Classical mechanics

7. Jacobi's identity for Poisson brackets


We said in our discussions of Poisson brackets in chapter 6 that there exists what is called Jacobi’s identity—see eq. (6.7). We shall attempt to prove this relation in this chapter. Although such well-known books as Herbert Goldstein’s claim that Jacobi’s identity is somewhat hard to prove without rigorous algebra we doubt this is true.

Further, there is no need to employ custom notations as some physicists have done. In this chapter the only shorthand we shall use is the standard $\partial_x y$ notation in reference to the lengthier $\partial y / \partial x$ for its simplicity. And, before we begin, recall that a Poisson bracket between $f(q,p)$ and $g(q,p)$ is defined as $[f,g] = \partial_qf\partial_pg-\partial_pf\partial_qg$.


Statement: Jacobi’s identity is given by the relation

$$ \begin{equation} [f,[g,h]] + [g,[h,f]] + [h,[f,g]] = 0 \label{eq:jacobi-identity} \end{equation} $$

Proof: We can write the time-variation of $\varphi(q,p)$ as $$\begin{align*}{\textrm{d}\varphi\over\textrm{d}t} &= \partial_q\varphi\dot{q} + \partial_p\varphi\dot{p} \\[.5em] &= \partial_q\varphi\partial_p\ham - \partial_p\varphi\partial_q\ham \\[.5em] &= [\varphi,\ham]\end{align*}$$

where we have used Hamilton’s Canonical equations discussed in chapter 5 which tell us that $\dot{q} = \partial_p\ham$ and $\dot{p} = - \partial_q\ham$ for the Hamiltonian $\ham$ of some system.

In all these cases, keep in mind, our Generalised coördinates and Generalised momenta are $n$ in number, which means all our $q$ and $p$ are essentially $q_i$ and $p_i$ and summed over all $n$. The subscripts are assumed to be implied and are omitted here for simplicity.

We now take the time derivative of the Poisson bracket of $f$ and $g$ to get $${\d\over\d t}[f,g] = \left[ {\d f\over \d t},g\right] + \left[f,{\d g\over \d t}\right]$$where the time derivatives—including the entire left-hand side—are know, from our result above, to be Poisson brackets themselves. Therefore, $$[[f,g],\ham] = [[f,\ham],g] + [f,[g,\ham]]$$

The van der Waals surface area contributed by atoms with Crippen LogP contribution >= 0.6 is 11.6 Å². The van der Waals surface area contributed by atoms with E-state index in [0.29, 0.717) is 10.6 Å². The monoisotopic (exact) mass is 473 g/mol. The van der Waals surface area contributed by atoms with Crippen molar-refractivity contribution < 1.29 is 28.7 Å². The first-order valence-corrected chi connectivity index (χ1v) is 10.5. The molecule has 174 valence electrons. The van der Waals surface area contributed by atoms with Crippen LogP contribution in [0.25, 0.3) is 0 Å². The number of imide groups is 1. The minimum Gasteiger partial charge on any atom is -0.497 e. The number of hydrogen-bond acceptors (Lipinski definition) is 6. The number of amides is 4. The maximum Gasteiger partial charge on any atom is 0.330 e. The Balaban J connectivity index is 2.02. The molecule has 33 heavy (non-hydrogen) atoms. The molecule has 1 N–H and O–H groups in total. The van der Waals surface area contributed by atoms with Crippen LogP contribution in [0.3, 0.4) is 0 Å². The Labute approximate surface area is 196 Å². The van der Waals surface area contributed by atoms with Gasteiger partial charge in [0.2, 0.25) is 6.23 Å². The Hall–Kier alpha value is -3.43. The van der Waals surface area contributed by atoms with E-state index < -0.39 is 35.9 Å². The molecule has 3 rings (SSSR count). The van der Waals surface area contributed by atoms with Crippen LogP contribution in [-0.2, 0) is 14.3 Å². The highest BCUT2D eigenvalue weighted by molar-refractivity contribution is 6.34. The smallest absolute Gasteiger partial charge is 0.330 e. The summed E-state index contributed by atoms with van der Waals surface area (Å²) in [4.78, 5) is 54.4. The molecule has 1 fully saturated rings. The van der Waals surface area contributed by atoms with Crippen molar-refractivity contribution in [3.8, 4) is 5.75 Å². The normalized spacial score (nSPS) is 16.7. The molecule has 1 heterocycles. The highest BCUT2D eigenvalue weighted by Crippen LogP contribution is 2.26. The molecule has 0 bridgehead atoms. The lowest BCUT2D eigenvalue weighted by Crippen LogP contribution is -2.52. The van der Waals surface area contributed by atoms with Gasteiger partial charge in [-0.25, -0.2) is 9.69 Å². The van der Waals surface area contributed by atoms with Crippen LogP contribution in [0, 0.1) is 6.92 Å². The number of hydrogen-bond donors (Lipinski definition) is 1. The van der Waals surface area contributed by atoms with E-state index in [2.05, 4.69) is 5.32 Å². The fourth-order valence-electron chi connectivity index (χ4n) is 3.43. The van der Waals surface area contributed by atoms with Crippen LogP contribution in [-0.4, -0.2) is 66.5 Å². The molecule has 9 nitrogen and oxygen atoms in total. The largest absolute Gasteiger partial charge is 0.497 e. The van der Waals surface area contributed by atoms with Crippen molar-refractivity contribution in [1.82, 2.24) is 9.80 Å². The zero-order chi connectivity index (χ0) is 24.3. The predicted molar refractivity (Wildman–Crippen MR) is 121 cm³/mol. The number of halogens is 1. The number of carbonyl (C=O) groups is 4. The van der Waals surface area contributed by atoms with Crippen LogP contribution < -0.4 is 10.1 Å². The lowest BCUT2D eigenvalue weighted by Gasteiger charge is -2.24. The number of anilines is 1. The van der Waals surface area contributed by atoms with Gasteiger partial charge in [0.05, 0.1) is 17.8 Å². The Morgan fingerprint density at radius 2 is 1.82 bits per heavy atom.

A simple application1 of the antisymmetry property of Poisson brackets (eq. (6.3)) gives us Jacobi’s identity: $$[f,[g,\ham]] + [g,[\ham,f]] + [\ham,[f,g]] \tag{\ref{eq:jacobi-identity}}$$


One might argue with the proof above saying it applies exclusively when one of the three functions is the Hamiltonian. This is not the case and we can readily show that the same procedure works for any generating function $h$—a choice of notation, and nothing more, that keeps us in line with eq. $\eqref{eq:jacobi-identity}$.

Consider the definition of a Poisson bracket being acted upon by an infinitesimal Canonical transformation $\delta$. We know that $$\begin{align*}\delta [f,g] &= \epsilon [[f,g],h]\\[.5em] [\delta f,g] + [f,\delta g] &= \epsilon [[f,g],h] \\[.5em] \epsilon [[f,h],g] + \epsilon [f,[g,h]] &= \epsilon [[f,g],h] \end{align*}$$where $h$ is our generating function that has the property $\delta \varphi = \epsilon [\varphi, h]$ and $\epsilon$ is an appropriate scalar correction term. We make use of the linearity of Poisson brackets (eq. (6.5)) while handling $\epsilon$. On rearranging this equation exactly as we did above we end up with eq. $\eqref{eq:jacobi-identity}$.

In the above set of steps the left-hand side tells us that the application of $\delta$ only relies on variations in $f$ and $g$ and not, at least directly, on the generalised variables $p$ and $q$ on which they depend.

  1. Note that we apply the property twice to the $f$, $\ham$, $g$ term; we do so once to each bracket and end up with the second term in eq. $\eqref{eq:jacobi-identity}$.

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‘I do not want to label myself a crystallographer as against a physicist and think indeed that though my research is concerned with crystals it is the physical side of it which attracts me.’
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